from Parker Higgins, Activist Post
LendInk, an innovative site dedicated to helping readers share their legally purchased ebooks with one another, has chosen to shut down in the face of legal intimidation.
Despite the fact that the site was apparently operating within the terms of service of the Amazon Kindle and the Barnes & Noble Nook, its hosting company was targeted with “hundreds of threats,” including cease-and-desist letters.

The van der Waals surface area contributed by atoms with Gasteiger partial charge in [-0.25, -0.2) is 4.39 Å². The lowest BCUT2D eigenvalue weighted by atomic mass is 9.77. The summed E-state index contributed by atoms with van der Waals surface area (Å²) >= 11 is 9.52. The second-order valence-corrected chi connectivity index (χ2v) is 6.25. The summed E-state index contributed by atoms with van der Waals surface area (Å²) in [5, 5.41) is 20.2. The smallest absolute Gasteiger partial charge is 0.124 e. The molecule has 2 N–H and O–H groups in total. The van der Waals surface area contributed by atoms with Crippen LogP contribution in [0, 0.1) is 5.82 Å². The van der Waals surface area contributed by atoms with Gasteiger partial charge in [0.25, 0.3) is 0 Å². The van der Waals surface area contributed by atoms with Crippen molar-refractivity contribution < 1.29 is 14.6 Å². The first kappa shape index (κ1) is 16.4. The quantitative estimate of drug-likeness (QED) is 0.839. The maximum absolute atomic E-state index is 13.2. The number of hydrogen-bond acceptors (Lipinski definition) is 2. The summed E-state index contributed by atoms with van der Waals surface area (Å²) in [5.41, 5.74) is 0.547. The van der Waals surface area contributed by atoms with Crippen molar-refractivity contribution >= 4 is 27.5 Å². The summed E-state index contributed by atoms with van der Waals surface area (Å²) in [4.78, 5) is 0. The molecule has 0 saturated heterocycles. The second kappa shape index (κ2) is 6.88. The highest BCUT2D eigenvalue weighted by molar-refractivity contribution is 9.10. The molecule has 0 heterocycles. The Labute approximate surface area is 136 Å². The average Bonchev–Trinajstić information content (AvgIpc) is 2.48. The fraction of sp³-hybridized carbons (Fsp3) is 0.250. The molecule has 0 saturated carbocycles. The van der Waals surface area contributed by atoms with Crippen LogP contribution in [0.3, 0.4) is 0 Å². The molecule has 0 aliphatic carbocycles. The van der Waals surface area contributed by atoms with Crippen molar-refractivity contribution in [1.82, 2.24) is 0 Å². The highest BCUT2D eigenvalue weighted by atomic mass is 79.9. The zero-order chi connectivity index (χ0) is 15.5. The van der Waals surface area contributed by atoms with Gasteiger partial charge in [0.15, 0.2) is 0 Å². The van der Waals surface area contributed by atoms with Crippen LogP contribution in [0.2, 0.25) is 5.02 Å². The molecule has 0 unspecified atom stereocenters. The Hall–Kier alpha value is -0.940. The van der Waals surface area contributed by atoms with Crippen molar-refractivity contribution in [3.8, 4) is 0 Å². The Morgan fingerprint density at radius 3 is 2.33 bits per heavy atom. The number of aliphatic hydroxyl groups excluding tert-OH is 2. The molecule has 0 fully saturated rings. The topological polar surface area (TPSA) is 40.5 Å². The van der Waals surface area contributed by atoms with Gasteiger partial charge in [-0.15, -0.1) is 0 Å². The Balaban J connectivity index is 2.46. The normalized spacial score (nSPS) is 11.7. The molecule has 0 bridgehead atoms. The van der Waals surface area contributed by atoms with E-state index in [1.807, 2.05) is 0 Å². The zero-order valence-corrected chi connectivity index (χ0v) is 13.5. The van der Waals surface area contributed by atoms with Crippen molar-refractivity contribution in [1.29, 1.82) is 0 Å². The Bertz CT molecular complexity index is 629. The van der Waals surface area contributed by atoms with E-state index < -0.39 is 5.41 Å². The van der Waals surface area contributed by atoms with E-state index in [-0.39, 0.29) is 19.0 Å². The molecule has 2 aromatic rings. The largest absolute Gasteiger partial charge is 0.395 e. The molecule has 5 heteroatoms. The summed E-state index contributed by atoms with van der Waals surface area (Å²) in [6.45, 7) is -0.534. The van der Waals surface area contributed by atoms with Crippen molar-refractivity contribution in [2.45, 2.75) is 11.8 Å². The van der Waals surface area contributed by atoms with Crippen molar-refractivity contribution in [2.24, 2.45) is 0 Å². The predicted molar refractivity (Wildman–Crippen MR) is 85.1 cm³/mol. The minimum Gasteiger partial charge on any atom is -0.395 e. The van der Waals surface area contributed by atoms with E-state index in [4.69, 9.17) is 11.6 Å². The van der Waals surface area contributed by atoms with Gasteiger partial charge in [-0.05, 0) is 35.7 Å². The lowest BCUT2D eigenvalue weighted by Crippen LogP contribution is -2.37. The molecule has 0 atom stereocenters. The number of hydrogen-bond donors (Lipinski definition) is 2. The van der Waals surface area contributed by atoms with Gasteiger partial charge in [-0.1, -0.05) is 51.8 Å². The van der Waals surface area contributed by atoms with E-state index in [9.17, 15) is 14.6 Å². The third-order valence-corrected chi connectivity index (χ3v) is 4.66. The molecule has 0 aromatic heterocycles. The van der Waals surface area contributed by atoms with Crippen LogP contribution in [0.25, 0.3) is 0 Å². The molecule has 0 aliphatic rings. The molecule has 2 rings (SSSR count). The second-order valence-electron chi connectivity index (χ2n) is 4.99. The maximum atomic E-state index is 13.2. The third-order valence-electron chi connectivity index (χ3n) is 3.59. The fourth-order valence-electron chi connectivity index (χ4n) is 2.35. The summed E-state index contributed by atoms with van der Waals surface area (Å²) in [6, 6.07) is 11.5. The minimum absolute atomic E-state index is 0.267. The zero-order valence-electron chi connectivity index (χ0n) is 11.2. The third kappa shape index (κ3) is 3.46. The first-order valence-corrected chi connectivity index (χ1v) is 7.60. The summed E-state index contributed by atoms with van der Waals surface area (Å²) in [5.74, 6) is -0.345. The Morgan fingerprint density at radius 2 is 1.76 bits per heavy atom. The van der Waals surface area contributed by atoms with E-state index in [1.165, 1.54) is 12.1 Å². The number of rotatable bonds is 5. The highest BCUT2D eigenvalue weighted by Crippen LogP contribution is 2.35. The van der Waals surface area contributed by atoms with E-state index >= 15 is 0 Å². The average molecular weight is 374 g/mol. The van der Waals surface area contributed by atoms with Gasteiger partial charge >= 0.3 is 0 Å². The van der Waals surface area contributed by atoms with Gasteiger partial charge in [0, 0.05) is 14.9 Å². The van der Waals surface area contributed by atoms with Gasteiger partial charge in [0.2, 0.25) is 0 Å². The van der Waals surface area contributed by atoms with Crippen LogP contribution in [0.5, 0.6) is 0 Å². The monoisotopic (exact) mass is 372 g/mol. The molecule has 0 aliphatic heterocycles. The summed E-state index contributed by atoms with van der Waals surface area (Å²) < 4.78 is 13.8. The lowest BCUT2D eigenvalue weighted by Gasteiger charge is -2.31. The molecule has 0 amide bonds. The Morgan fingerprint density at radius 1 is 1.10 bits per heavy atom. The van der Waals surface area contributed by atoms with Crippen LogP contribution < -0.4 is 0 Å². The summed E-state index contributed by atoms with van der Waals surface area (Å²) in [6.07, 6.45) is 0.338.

The legal threats against service like LendInk are not about sales. Rather, they are just the latest efforts in a wrongheaded campaign to crush any segment of the content distribution chain that lies outside of the rightsholders’ traditional direct control. The same mindset drove Warner Brothers to sue Redbox, the kiosk-based DVD rental operation, even though it was perfectly legal under the first sale doctrine. It’s led Capitol Records to sue an emerging marketplace for “second-hand” digital music, even though used music sales have existed for decades. It’s even behind the Association of American Publishers’ stubborn opposition to a treaty that could end the “famine” of accessible books that devastates the visually impaired community.